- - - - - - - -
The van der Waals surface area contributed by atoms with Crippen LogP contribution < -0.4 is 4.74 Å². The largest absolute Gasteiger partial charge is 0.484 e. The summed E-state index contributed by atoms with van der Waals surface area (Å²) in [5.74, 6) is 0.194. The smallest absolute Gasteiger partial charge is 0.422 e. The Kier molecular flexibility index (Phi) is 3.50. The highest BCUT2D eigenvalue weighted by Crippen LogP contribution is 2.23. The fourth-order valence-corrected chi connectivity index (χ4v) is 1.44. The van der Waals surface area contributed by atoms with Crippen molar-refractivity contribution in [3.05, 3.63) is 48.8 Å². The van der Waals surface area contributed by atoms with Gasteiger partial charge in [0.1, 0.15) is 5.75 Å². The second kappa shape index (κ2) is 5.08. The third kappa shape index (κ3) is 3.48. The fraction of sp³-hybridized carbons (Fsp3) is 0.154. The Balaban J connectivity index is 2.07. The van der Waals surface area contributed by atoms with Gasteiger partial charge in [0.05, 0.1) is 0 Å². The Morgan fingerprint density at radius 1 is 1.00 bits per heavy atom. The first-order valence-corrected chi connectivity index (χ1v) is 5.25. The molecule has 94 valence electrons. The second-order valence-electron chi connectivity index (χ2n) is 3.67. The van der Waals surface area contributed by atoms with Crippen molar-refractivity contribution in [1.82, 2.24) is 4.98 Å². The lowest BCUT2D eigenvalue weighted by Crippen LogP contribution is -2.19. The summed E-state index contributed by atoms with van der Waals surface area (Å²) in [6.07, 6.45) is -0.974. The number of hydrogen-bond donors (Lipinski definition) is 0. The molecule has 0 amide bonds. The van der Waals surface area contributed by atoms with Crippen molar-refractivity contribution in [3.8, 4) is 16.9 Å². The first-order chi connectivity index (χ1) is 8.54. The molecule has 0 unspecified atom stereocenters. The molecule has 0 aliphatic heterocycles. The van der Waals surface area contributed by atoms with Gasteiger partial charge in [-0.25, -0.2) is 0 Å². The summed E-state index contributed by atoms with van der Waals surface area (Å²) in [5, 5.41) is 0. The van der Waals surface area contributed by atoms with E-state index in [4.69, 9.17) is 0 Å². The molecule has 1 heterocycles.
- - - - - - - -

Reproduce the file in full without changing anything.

The van der Waals surface area contributed by atoms with Crippen LogP contribution < -0.4 is 4.74 Å². The largest absolute Gasteiger partial charge is 0.484 e. The summed E-state index contributed by atoms with van der Waals surface area (Å²) in [5.74, 6) is 0.194. The smallest absolute Gasteiger partial charge is 0.422 e. The Kier molecular flexibility index (Phi) is 3.50. The highest BCUT2D eigenvalue weighted by Crippen LogP contribution is 2.23. The fourth-order valence-corrected chi connectivity index (χ4v) is 1.44. The van der Waals surface area contributed by atoms with Crippen molar-refractivity contribution in [3.05, 3.63) is 48.8 Å². The van der Waals surface area contributed by atoms with Gasteiger partial charge in [0.1, 0.15) is 5.75 Å². The second kappa shape index (κ2) is 5.08. The third kappa shape index (κ3) is 3.48. The fraction of sp³-hybridized carbons (Fsp3) is 0.154. The Balaban J connectivity index is 2.07. The van der Waals surface area contributed by atoms with Gasteiger partial charge in [0.05, 0.1) is 0 Å². The Morgan fingerprint density at radius 1 is 1.00 bits per heavy atom. The first-order valence-corrected chi connectivity index (χ1v) is 5.25. The molecule has 94 valence electrons. The second-order valence-electron chi connectivity index (χ2n) is 3.67. The van der Waals surface area contributed by atoms with Crippen molar-refractivity contribution in [1.82, 2.24) is 4.98 Å². The lowest BCUT2D eigenvalue weighted by Crippen LogP contribution is -2.19. The summed E-state index contributed by atoms with van der Waals surface area (Å²) in [6.07, 6.45) is -0.974. The number of hydrogen-bond donors (Lipinski definition) is 0. The molecule has 0 amide bonds. The van der Waals surface area contributed by atoms with Crippen molar-refractivity contribution in [3.8, 4) is 16.9 Å². The first-order chi connectivity index (χ1) is 8.54. The molecule has 0 unspecified atom stereocenters. The molecule has 0 aliphatic heterocycles. The van der Waals surface area contributed by atoms with Gasteiger partial charge in [-0.25, -0.2) is 0 Å². The summed E-state index contributed by atoms with van der Waals surface area (Å²) in [5, 5.41) is 0. The van der Waals surface area contributed by atoms with E-state index in [4.69, 9.17) is 0 Å². The molecule has 1 heterocycles.